Stars & Stripes: A Visual Tribute to the American Flag

July 4, 2017 § 2 Comments

In May 1776, Betsy Ross sewed the first American flag. A year later, the Continental Congress passed the first Flag Act, establishing an official flag for the new nation:

“Resolved, That the flag of the United States be made of thirteen stripes, alternate red and white; that the union be thirteen stars, white in a blue field, representing a new Constellation.”

However, between 1777 and 1960, Congress passed several legislations that changed the shape, design and arrangement of elements on the flag, eventually settling on extra stars and stripes to reflect each new state. This broad span of time without specific guidelines resulted in a variety of design interpretations – which, in a way, also reflects the deeply rooted sense of freedom so cherished by Americans. The expressions were rich and proud, evolving into the flag we pledge allegiance to today.

Carrying that theme of evolvement forward, in 1986 I discovered a beautiful book by Kit Hinrichs, called “Stars and Stripes” – a compilation of exceptionally creative American Flag images created by some of the finest graphic artists of our time. I found it absolutely delightful, and a great tribute to the creativity and talent that abounds amongst us – and the creative freedom we’re able to enjoy in this great land of the free and home of the brave.

Below are just 13 samples of the many ingenious designs from that book honoring our American flag.  Enjoy, and Happy Birthday USA!

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all images copyright of creator

The Magnificence of Antoni Gaudi (or “Things to Marvel At”)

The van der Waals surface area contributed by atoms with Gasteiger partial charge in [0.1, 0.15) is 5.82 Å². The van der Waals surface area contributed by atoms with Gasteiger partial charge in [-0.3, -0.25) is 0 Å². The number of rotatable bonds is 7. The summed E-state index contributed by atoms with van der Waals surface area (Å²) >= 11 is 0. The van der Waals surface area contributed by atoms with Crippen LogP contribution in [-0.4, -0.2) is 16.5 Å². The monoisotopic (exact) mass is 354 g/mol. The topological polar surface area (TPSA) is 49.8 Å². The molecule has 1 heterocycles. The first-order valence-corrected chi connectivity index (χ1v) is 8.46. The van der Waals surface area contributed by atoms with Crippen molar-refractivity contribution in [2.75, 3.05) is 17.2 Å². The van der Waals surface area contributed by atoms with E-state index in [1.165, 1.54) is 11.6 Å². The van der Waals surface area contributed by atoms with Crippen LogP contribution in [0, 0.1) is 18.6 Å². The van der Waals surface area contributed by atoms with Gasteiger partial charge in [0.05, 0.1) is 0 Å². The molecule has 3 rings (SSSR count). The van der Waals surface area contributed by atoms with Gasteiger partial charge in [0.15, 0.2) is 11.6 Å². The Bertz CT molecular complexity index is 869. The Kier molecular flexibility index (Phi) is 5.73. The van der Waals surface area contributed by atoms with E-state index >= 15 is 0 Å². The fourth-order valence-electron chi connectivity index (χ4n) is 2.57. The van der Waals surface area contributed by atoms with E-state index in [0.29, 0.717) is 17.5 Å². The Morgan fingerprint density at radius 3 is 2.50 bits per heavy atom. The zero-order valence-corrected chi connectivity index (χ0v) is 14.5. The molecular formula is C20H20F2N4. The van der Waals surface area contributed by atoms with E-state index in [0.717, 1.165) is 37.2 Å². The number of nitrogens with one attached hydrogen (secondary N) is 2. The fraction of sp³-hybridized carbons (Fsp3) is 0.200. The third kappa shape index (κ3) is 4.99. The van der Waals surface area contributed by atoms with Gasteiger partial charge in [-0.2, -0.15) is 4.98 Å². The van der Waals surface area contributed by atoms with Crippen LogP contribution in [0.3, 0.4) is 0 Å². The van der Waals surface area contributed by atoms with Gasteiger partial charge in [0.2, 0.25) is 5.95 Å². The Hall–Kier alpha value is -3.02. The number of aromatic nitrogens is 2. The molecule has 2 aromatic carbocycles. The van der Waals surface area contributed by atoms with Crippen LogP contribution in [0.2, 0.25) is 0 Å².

May 24, 2017 § Leave a comment

With Europe on my mind, and my daughter studying in Spain, I’m reminded of my fascination with Spanish architect Antoni Gaudi. Known for his engineering genius, there are so many elements at work in his work that he bursts the seams of any one title – except perhaps that of artist, whose buildings were his canvas representing a treasure trove of design and unbridled creativity. You look at them and think “How….???!”

Revered worldwide as one of the most important modernist style architects, Gaudi lived from 1852-1926. “Over the course of his career, Gaudi developed a sensuous, curving, almost surreal design style which established him as the innovative leader of the Spanish Art Nouveau movement. With little regard for formal order, he juxtaposed unrelated systems and altered established visual order. Gaudi’s characteristically warped form of Gothic architecture drew admiration from other avant-garde artists.”

To view Gaudi’s work is to see “thinking outside the box” at whole new levels. His extraordinary examples, many of which reside in Barcelona, are movement and dance; they’re sugar-laced monuments with creamy frosting; they’re marshmallows and gingerbread, sand-castles, stone, glass and iron; they’re original, dramatic, striking blends of angle and color.

I marvel at the boundlessness. Fantastic. Illogical. Stunning.




*References
Dennis Sharp. The Illustrated Encyclopedia of Architects and Architecture. New York: Quatro Publishing, 1991. ISBN 0-8230-2539-X. NA40.I45. p61.
Muriel Emmanuel. Contemporary Architects. New York: St. Martin’s Press, 1980. ISBN 0-312-16635-4. NA680.C625 1980.
 
Images found via Google.

A Month of Poetry: II

April 10, 2017 § Leave a comment

 

 

A Month of Poetry

April 4, 2017 § 1 Comment

“I say, ‘Get me some poets as managers.’ Poets are our original systems thinkers. They contemplate the world in which we live and feel obligated to interpret, and give expression to it in a way that makes the reader understand how that world runs. Poets, those unheralded systems thinkers, are our true digital thinkers. It is from their midst that I believe we will draw tomorrow’s new business leaders.”

– Sidney Harman, CEO Multimillionaire of a stereo components company
from Daniel H. Pink, A Whole New Mind: Why Right-Brainers Will Rule the Future